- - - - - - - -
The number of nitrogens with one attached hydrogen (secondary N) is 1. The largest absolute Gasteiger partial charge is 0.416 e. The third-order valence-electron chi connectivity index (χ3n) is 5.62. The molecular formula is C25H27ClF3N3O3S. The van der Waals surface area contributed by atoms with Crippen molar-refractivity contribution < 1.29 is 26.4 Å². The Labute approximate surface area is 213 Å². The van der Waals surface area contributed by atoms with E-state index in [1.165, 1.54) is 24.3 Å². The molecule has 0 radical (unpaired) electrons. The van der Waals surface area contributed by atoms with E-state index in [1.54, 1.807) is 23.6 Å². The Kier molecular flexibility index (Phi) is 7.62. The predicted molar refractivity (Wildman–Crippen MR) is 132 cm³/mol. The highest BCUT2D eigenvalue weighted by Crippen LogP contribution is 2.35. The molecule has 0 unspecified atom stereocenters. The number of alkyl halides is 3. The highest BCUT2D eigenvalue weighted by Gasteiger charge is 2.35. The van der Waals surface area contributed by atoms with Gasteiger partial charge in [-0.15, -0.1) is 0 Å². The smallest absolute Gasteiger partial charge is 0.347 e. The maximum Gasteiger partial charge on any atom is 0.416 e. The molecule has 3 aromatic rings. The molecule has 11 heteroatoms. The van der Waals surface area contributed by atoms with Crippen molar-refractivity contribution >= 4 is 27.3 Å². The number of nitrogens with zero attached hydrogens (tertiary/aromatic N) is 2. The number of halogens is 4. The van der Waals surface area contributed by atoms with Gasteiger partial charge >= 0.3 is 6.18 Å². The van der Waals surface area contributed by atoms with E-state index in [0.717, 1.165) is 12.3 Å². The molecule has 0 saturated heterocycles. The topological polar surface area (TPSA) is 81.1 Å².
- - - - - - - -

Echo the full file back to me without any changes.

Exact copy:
The number of nitrogens with one attached hydrogen (secondary N) is 1. The largest absolute Gasteiger partial charge is 0.416 e. The third-order valence-electron chi connectivity index (χ3n) is 5.62. The molecular formula is C25H27ClF3N3O3S. The van der Waals surface area contributed by atoms with Crippen molar-refractivity contribution < 1.29 is 26.4 Å². The Labute approximate surface area is 213 Å². The van der Waals surface area contributed by atoms with E-state index in [1.165, 1.54) is 24.3 Å². The molecule has 0 radical (unpaired) electrons. The van der Waals surface area contributed by atoms with E-state index in [1.54, 1.807) is 23.6 Å². The Kier molecular flexibility index (Phi) is 7.62. The predicted molar refractivity (Wildman–Crippen MR) is 132 cm³/mol. The highest BCUT2D eigenvalue weighted by Crippen LogP contribution is 2.35. The molecule has 0 unspecified atom stereocenters. The number of alkyl halides is 3. The highest BCUT2D eigenvalue weighted by Gasteiger charge is 2.35. The van der Waals surface area contributed by atoms with Gasteiger partial charge in [-0.15, -0.1) is 0 Å². The smallest absolute Gasteiger partial charge is 0.347 e. The maximum Gasteiger partial charge on any atom is 0.416 e. The molecule has 3 aromatic rings. The molecule has 11 heteroatoms. The van der Waals surface area contributed by atoms with Crippen molar-refractivity contribution >= 4 is 27.3 Å². The number of nitrogens with zero attached hydrogens (tertiary/aromatic N) is 2. The number of halogens is 4. The van der Waals surface area contributed by atoms with Gasteiger partial charge >= 0.3 is 6.18 Å². The van der Waals surface area contributed by atoms with E-state index in [0.717, 1.165) is 12.3 Å². The molecule has 0 saturated heterocycles. The topological polar surface area (TPSA) is 81.1 Å².